Rhabdomyolysis

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Basics

Description

  • Breakdown of skeletal muscle with systemic release of intracellular contents
  • Rhabdomyolysis typically presents with muscle pain, weakness, and reddish brown (tea-colored) urine. Up to 50% of patients are asymptomatic.

Epidemiology

Incidence
26,000 hospitalizations annually in United States

Etiology and Pathophysiology

Risk factors

  • Direct muscle trauma (most common cause)
    • Crush injuries
    • Extended periods of muscle pressure (during surgery, unconscious from alcohol ingestion)
    • Burns, electrocution, lightning strike
  • Muscle exertion
    • Intense and/or prolonged physical exercise (marathon runners, athletes, contact sports)
    • Seizures
    • Delirium tremens
  • Drugs and toxins
    • Alcohol
    • Cocaine (most common recreational drug), methamphetamine, phencyclidine, heroin, bath salts (1)[B]; synthetic marijuana has been associated with severe rhabdomyolysis.
    • Antipsychotics (due to neuroleptic malignant syndrome, malignant hyperthermia, and dystonia)
    • Zidovudine
    • Antimalarials
    • HMG-CoA reductase inhibitors (statins) (risk <0.01%—elevated with higher doses and in combination with fibrates)
    • Colchicine
    • Corticosteroids
    • Carbon monoxide
    • Snake envenomation
  • Muscle ischemia
    • Thrombosis, embolism, sickle cell disease
    • Compartment syndrome
    • Tourniquets
  • Infections
    • Viral: influenza A and B, coxsackievirus, HIV, varicella
    • Bacterial: Streptococcus or Staphylococcus sepsis, gas gangrene, necrotizing fasciitis, Salmonella, Legionella
    • Malaria
  • Hypothermia
  • Hyperthermia
  • Autoimmune disorders
    • Polymyositis, dermatomyositis
  • Metabolic and endocrinologic:
    • Hypothyroidism or thyrotoxicosis
    • Electrolyte imbalances (e.g., hyponatremia, hypernatremia, hypokalemia, hypocalcemia, hypophosphatemia)
    • Diabetic ketoacidosis
    • Hyperosmolar state
Genetics

Hereditary causes of rhabdomyolysis are rare but should be suspected in children; patients with recurrent attacks; or patients who have attacks after minimal exertion, mild illness, or starvation.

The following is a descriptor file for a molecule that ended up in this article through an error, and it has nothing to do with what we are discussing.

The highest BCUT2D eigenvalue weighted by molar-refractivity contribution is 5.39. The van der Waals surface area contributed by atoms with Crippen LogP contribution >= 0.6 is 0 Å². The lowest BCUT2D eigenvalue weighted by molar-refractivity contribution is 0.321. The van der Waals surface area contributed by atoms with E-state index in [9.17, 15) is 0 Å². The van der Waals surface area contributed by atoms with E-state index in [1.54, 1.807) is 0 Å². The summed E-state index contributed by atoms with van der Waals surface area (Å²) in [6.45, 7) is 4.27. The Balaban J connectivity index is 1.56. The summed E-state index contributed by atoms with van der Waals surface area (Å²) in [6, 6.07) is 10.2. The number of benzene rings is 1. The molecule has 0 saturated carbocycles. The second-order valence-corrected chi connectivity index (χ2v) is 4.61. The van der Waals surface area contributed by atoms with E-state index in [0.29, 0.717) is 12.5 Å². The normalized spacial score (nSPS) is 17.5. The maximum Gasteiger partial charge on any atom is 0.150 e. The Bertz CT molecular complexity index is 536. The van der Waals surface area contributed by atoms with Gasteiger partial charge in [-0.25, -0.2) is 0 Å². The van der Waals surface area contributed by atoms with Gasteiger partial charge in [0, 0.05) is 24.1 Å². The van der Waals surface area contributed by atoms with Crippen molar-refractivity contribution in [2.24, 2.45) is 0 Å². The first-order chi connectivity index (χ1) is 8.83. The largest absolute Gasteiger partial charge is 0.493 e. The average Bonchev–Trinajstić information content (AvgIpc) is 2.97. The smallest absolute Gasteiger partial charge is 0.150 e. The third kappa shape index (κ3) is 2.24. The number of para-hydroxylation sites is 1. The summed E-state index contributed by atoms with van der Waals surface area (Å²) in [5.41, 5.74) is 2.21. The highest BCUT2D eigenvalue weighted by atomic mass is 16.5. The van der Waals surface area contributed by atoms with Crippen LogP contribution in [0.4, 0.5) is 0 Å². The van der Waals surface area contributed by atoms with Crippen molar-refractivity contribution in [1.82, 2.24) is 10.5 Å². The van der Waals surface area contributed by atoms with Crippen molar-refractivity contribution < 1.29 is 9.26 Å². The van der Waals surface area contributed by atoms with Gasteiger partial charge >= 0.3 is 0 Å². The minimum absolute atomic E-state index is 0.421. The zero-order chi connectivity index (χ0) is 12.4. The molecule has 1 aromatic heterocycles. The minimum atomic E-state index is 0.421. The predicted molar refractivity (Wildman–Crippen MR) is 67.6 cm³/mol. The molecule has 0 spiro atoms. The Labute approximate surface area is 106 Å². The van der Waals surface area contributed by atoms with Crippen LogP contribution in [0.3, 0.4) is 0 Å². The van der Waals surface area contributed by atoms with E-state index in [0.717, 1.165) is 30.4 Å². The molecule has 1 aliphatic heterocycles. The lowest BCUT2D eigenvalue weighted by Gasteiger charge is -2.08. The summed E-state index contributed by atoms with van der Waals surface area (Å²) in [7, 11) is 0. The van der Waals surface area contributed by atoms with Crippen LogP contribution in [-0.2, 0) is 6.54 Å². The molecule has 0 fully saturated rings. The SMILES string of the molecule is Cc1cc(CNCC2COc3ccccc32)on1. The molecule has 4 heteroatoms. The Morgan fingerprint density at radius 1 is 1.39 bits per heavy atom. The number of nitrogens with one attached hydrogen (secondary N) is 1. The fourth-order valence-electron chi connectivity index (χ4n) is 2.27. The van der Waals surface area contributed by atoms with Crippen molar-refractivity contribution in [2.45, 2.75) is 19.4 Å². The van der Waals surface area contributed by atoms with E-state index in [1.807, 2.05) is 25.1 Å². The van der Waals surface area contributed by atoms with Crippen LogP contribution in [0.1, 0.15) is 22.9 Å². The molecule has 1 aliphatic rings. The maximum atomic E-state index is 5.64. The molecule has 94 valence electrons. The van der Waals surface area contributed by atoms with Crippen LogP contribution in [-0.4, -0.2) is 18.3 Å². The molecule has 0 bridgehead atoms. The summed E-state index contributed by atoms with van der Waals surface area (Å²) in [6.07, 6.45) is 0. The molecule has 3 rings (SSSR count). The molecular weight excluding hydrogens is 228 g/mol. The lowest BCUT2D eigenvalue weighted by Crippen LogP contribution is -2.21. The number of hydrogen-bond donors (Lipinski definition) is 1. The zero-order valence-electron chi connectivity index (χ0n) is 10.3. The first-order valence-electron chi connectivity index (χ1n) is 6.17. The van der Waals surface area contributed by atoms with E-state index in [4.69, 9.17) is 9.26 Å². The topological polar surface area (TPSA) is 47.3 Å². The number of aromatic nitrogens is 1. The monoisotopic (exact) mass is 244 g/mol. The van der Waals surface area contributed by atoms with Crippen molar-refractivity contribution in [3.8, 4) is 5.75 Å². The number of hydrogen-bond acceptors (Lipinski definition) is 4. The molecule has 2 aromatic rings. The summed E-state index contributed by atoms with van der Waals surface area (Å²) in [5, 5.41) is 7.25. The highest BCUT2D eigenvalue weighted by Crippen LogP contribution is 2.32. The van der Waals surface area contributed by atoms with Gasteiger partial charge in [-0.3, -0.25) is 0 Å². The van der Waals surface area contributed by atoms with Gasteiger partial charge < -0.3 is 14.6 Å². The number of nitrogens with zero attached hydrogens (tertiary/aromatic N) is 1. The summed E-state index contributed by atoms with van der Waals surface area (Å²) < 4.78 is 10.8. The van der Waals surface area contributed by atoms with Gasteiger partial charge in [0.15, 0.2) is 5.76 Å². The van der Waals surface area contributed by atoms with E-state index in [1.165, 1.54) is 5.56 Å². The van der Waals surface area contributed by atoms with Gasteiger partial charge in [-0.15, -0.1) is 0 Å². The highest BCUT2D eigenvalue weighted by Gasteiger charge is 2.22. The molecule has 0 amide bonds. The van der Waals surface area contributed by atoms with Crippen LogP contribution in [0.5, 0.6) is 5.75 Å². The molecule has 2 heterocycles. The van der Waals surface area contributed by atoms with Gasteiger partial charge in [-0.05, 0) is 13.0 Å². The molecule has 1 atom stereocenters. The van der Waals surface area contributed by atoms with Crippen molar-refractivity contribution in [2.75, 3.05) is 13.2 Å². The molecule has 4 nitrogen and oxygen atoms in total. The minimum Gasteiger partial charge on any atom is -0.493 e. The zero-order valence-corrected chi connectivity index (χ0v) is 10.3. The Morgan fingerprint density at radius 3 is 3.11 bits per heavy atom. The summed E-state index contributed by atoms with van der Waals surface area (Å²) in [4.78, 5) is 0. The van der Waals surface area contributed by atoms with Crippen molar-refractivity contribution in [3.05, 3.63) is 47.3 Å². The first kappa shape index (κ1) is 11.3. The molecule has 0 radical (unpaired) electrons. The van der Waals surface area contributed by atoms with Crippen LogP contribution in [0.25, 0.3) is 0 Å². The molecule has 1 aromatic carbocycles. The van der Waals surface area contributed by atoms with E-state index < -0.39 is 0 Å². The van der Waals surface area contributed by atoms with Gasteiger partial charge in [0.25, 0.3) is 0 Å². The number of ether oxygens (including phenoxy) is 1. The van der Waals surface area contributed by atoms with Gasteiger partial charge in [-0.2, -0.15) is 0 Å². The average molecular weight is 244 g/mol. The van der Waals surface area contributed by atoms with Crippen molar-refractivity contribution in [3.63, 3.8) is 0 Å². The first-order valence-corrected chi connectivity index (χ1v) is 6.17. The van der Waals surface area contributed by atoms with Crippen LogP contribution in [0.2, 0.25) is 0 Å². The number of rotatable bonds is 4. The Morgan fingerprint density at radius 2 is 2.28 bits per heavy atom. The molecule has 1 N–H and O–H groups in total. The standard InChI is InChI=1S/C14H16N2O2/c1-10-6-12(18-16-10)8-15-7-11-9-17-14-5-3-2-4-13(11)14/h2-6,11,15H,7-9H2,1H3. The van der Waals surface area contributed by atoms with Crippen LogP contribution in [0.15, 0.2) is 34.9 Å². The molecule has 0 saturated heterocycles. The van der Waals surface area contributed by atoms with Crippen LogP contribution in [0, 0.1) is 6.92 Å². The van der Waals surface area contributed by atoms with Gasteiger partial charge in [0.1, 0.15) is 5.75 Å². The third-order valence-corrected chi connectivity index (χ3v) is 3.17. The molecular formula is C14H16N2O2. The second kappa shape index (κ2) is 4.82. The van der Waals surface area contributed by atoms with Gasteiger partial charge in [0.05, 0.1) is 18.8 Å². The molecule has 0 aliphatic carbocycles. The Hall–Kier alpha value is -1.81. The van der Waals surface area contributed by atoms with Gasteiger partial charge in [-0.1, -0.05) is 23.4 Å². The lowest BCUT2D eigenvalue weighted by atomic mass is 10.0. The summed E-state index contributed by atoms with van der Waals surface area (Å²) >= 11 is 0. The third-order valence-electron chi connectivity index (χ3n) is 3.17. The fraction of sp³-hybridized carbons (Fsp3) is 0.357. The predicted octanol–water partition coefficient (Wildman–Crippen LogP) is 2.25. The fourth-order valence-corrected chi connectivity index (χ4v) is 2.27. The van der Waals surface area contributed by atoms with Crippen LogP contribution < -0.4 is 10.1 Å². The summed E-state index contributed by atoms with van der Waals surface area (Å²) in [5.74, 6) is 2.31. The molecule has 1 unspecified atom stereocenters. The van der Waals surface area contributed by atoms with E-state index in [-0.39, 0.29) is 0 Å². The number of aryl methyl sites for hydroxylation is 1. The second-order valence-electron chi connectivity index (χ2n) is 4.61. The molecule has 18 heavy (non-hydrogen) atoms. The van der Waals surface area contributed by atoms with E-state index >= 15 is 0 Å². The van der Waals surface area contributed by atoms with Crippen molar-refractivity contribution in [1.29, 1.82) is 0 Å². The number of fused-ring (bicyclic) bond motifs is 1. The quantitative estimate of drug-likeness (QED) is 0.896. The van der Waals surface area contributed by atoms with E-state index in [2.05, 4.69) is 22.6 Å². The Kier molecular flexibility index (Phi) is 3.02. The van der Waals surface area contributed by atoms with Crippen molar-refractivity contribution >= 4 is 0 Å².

• Genetic disorders (1)[C]
    • Muscular dystrophies
    • Disorders of lipid metabolism (e.g., carnitine palmitoyltransferase deficiency)
    • Disorders of carbohydrate metabolism (i.e., phosphofructokinase deficiency, phosphoglycerate mutase, myophosphorylase deficiency, a.k.a. McArdle disease/deficiency)
    • Glycogen storage diseases (e.g., phosphorylase B kinase deficiency) and others (e.g., lactate dehydrogenase A deficiency)
    • Mitochondrial disorders

General Prevention

  • Avoid excessive exertion; ensure adequate hydration.
  • Avoid precipitating drugs, metabolic and electrolyte abnormalities.

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Basics

Description

  • Breakdown of skeletal muscle with systemic release of intracellular contents
  • Rhabdomyolysis typically presents with muscle pain, weakness, and reddish brown (tea-colored) urine. Up to 50% of patients are asymptomatic.

Epidemiology

Incidence
26,000 hospitalizations annually in United States

Etiology and Pathophysiology

Risk factors

  • Direct muscle trauma (most common cause)
    • Crush injuries
    • Extended periods of muscle pressure (during surgery, unconscious from alcohol ingestion)
    • Burns, electrocution, lightning strike
  • Muscle exertion
    • Intense and/or prolonged physical exercise (marathon runners, athletes, contact sports)
    • Seizures
    • Delirium tremens
  • Drugs and toxins
    • Alcohol
    • Cocaine (most common recreational drug), methamphetamine, phencyclidine, heroin, bath salts (1)[B]; synthetic marijuana has been associated with severe rhabdomyolysis.
    • Antipsychotics (due to neuroleptic malignant syndrome, malignant hyperthermia, and dystonia)
    • Zidovudine
    • Antimalarials
    • HMG-CoA reductase inhibitors (statins) (risk <0.01%—elevated with higher doses and in combination with fibrates)
    • Colchicine
    • Corticosteroids
    • Carbon monoxide
    • Snake envenomation
  • Muscle ischemia
    • Thrombosis, embolism, sickle cell disease
    • Compartment syndrome
    • Tourniquets
  • Infections
    • Viral: influenza A and B, coxsackievirus, HIV, varicella
    • Bacterial: Streptococcus or Staphylococcus sepsis, gas gangrene, necrotizing fasciitis, Salmonella, Legionella
    • Malaria
  • Hypothermia
  • Hyperthermia
  • Autoimmune disorders
    • Polymyositis, dermatomyositis
  • Metabolic and endocrinologic:
    • Hypothyroidism or thyrotoxicosis
    • Electrolyte imbalances (e.g., hyponatremia, hypernatremia, hypokalemia, hypocalcemia, hypophosphatemia)
    • Diabetic ketoacidosis
    • Hyperosmolar state
Genetics

Hereditary causes of rhabdomyolysis are rare but should be suspected in children; patients with recurrent attacks; or patients who have attacks after minimal exertion, mild illness, or starvation.

  • Genetic disorders (1)[C]
    • Muscular dystrophies
    • Disorders of lipid metabolism (e.g., carnitine palmitoyltransferase deficiency)
    • Disorders of carbohydrate metabolism (i.e., phosphofructokinase deficiency, phosphoglycerate mutase, myophosphorylase deficiency, a.k.a. McArdle disease/deficiency)
    • Glycogen storage diseases (e.g., phosphorylase B kinase deficiency) and others (e.g., lactate dehydrogenase A deficiency)
    • Mitochondrial disorders

General Prevention

  • Avoid excessive exertion; ensure adequate hydration.
  • Avoid precipitating drugs, metabolic and electrolyte abnormalities.

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